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Author Trudy Ludwig Joins Us

September 10, 2013

Trudy Ludwig is a children’s advocate and bestselling author of eight books that help children cope with and thrive in their social world. Her newest release, The Invisible Boya Junior Library Guild Selection, will be available this October. Today, as we approach the 50th Anniversary of  the Birmingham Church Bombing on September 15th, and we’ve just passed the 50th Anniversary of Dr. Martin Luther King’s I HAVE A DREAM speech, Trudy joins us to share her thoughts about dreaming big, and the idea that it’s never too early to teach our children to value and respect all of their fellow human beings.

I have a dream

Dreaming  Big

by Trudy Ludwig

All it takes is a quick perusal of current national and international news headlines to make the biggest dreamer in us all take stock and truly question whether Dr. Martin Luther King’s vision of  “a beautiful symphony of brotherhood” will ever become a reality. After all, history has a nasty way of reminding us, time and again, that hatred has no borders. But does that mean we should give up dreaming big? More to the point, should we give up hope that our children and our children’s children can do better and be better in how we treat others—regardless of race/ethnicity, sexual orientation, and political or religious beliefs? Absolutely not! As Dr. King sagely advised us, we must have the faith to “…be able to hew out of the mountain of despair a stone of hope.”

Time for a Reality Check

America has made some significant headway in civil rights since Dr. King gave his landmark speech 50 years ago. But the reality is that we can always do more. And we can always do better. Take, for example, the poor role modeling going on in the media and business world, as well as in our local and national government, schools, and homes. That and our own emotional baggage can easily skew how we view and treat those we encounter in life. Instead of judging individuals by “the content of their character,” as Dr. King aptly put it, we judge them by how we choose to see them, ignoring the fundamental truth that there are the kind and the cruel in every group of people. If we expect our kids to address and prevent hatred, prejudice, and stereotyping, we need more adults to step up to the plate and be better role models for them.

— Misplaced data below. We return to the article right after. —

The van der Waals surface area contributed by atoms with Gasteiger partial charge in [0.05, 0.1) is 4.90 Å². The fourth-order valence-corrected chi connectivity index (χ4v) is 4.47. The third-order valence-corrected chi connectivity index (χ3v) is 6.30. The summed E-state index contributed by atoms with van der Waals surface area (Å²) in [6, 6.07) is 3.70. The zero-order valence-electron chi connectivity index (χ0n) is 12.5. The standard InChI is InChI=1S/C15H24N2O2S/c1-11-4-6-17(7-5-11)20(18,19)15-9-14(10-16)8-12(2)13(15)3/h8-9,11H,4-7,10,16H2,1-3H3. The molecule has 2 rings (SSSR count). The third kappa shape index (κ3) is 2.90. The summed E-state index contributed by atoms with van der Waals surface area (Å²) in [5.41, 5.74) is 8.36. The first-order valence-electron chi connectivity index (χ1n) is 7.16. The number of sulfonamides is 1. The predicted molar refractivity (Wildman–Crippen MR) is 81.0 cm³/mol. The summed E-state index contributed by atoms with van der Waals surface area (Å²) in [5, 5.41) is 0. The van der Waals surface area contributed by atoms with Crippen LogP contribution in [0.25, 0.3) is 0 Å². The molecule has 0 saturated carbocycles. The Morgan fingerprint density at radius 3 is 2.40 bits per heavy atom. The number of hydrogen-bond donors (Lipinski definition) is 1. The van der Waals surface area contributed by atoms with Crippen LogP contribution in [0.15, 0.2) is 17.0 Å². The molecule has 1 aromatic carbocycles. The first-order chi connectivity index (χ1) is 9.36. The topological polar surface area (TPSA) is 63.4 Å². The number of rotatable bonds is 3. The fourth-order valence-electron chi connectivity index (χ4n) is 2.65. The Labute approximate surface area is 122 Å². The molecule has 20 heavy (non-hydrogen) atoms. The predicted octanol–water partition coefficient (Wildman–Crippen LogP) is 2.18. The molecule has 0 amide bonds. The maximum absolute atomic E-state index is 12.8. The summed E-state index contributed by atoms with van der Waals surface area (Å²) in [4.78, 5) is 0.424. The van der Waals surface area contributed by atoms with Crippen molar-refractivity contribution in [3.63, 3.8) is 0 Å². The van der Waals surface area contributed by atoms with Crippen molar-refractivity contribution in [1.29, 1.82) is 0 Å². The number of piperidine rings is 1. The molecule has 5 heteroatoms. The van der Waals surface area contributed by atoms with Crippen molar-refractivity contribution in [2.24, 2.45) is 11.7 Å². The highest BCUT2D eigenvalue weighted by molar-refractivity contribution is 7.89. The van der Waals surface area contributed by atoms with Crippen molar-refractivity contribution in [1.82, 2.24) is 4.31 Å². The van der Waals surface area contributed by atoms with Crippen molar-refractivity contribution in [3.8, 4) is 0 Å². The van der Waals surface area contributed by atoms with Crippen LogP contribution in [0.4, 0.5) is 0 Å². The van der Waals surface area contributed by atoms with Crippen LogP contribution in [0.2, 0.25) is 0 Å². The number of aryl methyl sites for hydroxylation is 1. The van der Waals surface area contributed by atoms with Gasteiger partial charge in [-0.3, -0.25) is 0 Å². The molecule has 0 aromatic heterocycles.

The reality is that our children aren’t just our future. They’re also our present. By encouraging them now to notice, care, and respond to the injustices they see out there in the world, we’re reinforcing the core notion that every person has value and deserves to be treated with dignity and respect.  In so doing, we continue to lay the groundwork for a more just and compassionate society.

I truly believe in the power of our words and actions to plant the seeds of change in the world.  It is every generation’s responsibility to refrain from passing their prejudices on to the next generation. And if we can do this, perhaps, in time, we’ll finally achieve Dr. King’s dream of a promised land.

Trudy Ludwig is a children’s advocate and bestselling author of eight books that help children cope with and thrive in their social world. Her newest release, The Invisible Boy, a Junior Library Guild Selection, will be available this October wherever books are sold. For more information about Trudy and her books, visit http://www.trudyludwig.com.

Invisible Boy

Confessions of a Former Bully

My Secret Bully

Many Thanks to Trudy Ludwig for joining us at RAoR today!

Please share your thoughts in our comments section.

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